I've been thinking about focusing --at long last-- on completing the revised Realms of Chirak campaign setting. The last one I published was in 2010ish and was statted for 4E. I had an unpublished document for use with Runequest, and an unpolished version for use with D&D 3.5 that was later modestly updated for Pathfinder. I never felt comfortable enough with my "stat block fu" to release a D20 Pathfinder edition of the setting, unfortunately.
I do feel confident enough to release one for D&D 5E, however.....but I also feel like getting it properly updated to D&D 5E is one of the hang ups I have had. Eight years ago I had a nice job but lots of free time, too. Eight years later I have a better job, ownership buy-in as a shareholder, and I'm a dad with a six year old at home. Finding time to write, let alone game, is something of a herculean task!
That said, a majority of the writing to be done is still on the order of "update the text, clean up the text, edit the text, organize the text." Stat blocks are almost secondary, and in many ways I could separate the lore of the setting from the mechanical elements and simply publish a system neutral book, followed by a "D&D 5E" book and a "Pathfinder" book (maybe for 2.0, who knows!) that work in conjunction with the system neutral core book. I think this is not unlike the format Green Ronin went for with their Freeport setting, and it looks kind of like what Kobold Press is doing with Midgard now.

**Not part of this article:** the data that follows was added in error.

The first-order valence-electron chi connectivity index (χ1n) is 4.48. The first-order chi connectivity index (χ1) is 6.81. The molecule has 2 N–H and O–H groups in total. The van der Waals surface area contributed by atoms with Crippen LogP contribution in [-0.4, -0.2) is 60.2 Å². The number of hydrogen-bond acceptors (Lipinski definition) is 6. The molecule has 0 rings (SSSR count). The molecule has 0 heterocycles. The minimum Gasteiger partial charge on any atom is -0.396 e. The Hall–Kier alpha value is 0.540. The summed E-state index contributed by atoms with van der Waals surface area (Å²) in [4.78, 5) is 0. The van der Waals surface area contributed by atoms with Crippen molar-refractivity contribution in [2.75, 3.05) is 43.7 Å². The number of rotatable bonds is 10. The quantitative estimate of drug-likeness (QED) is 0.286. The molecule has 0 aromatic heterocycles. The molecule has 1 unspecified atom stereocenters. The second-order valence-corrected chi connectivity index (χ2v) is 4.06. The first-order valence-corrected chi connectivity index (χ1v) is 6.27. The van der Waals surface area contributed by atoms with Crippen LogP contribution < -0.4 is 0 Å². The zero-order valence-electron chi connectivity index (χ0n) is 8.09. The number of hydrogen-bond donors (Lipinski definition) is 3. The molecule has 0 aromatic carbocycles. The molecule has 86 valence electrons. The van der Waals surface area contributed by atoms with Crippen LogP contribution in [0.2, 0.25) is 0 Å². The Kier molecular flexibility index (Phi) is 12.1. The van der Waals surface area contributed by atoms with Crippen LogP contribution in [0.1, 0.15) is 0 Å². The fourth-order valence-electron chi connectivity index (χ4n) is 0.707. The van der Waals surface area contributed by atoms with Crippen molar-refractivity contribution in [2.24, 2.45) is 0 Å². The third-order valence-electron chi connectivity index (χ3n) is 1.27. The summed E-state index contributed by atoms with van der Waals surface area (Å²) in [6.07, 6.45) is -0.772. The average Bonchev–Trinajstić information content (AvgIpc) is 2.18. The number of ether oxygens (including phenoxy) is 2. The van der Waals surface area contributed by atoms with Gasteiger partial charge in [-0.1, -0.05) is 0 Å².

I think I'll try messing around with the working draft to see if making a distinct delineation between "setting" and "rules" in the content will work well. I could simultaneously release the "Realms of Chirak system neutral setting" along with the "Realms of Chirak 5E Manual" and thus have both bases covered. One book would tell you all about animates, Sabiri, Zodiac Stones and so forth; the other gives you the stats for such.
If anyone knows a really good artist for some interior work that you'd like to recommend I would love suggestions, too. When I originally published this book in 2010 I used Simon Trantor for the cover art but used stock art for the interior. I like Simon's work a great deal, but would love to have a range of unique interior art. My personal budget for this vanity project would be larger this time, so paying for some quality original art would be my preference.